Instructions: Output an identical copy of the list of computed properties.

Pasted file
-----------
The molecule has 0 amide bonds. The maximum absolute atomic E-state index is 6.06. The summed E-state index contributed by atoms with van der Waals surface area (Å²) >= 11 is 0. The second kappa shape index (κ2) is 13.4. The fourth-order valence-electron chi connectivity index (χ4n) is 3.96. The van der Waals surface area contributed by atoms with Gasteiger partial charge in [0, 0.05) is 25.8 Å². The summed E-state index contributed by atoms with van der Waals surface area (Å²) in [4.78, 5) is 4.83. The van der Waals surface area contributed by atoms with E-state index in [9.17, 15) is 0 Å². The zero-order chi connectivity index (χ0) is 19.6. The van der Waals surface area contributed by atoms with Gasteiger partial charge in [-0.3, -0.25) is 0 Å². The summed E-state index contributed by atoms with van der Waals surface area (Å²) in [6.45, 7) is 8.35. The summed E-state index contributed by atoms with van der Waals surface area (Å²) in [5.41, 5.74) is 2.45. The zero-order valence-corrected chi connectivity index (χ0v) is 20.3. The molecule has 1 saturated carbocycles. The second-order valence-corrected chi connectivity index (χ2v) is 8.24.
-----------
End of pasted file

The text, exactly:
The molecule has 0 amide bonds. The maximum absolute atomic E-state index is 6.06. The summed E-state index contributed by atoms with van der Waals surface area (Å²) >= 11 is 0. The second kappa shape index (κ2) is 13.4. The fourth-order valence-electron chi connectivity index (χ4n) is 3.96. The van der Waals surface area contributed by atoms with Gasteiger partial charge in [0, 0.05) is 25.8 Å². The summed E-state index contributed by atoms with van der Waals surface area (Å²) in [4.78, 5) is 4.83. The van der Waals surface area contributed by atoms with E-state index in [9.17, 15) is 0 Å². The zero-order chi connectivity index (χ0) is 19.6. The van der Waals surface area contributed by atoms with Gasteiger partial charge in [-0.3, -0.25) is 0 Å². The summed E-state index contributed by atoms with van der Waals surface area (Å²) in [6.45, 7) is 8.35. The summed E-state index contributed by atoms with van der Waals surface area (Å²) in [5.41, 5.74) is 2.45. The zero-order valence-corrected chi connectivity index (χ0v) is 20.3. The molecule has 1 saturated carbocycles. The second-order valence-corrected chi connectivity index (χ2v) is 8.24.